A gel-based audio speaker in a materials science laboratory at Harvard University represents the first demonstration of an electrical charges carried by ions, rather than electrons. Two major advantages of ionic conductors over electronics are the ability to be very stretchy and completely transparent.
The speaker consists of a thin sheet of rubber sandwiched between two layers of a saltwater gel. A high-voltage signal runs across the surface and through the layers forces the rubber to rapidly contract and vibrate, producing sounds that span the entire audible spectrum, 20 Hz to 20 kHz.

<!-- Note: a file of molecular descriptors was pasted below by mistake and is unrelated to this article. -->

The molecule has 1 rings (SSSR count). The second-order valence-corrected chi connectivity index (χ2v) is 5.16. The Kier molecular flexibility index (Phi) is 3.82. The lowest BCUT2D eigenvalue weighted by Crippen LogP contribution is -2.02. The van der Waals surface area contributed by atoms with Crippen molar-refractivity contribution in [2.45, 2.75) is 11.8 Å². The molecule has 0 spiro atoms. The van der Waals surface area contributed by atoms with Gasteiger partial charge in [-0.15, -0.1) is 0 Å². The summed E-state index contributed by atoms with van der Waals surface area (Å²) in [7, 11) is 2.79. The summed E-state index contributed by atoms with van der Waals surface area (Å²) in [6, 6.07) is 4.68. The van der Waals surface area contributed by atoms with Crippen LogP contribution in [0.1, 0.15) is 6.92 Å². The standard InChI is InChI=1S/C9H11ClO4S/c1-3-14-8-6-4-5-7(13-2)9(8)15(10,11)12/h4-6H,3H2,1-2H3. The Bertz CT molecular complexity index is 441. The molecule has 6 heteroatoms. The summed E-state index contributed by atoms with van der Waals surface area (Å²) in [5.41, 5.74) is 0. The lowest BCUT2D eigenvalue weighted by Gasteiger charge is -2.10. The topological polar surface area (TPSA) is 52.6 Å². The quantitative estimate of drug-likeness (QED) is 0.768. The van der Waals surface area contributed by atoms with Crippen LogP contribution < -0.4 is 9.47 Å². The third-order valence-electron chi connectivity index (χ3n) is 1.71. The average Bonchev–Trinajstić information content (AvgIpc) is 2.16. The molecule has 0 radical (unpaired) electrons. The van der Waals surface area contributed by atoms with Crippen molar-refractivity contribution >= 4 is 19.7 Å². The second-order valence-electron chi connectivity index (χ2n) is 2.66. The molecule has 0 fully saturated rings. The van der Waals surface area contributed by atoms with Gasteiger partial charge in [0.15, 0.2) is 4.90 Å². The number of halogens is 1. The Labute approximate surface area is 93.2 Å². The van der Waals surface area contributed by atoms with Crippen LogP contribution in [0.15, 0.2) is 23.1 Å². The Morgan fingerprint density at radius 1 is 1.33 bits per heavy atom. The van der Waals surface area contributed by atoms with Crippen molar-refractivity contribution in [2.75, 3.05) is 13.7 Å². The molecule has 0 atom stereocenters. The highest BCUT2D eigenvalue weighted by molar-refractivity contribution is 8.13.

The audio speaker represents a robust proof of concept for ionic conductors because producing sounds across the entire audible spectrum requires both high voltage (to squeeze hard on the rubber layer) and high-speed actuation (to vibrate quickly)—two criteria which are important for applications but which would have ruled out the use of ionic conductors in the past.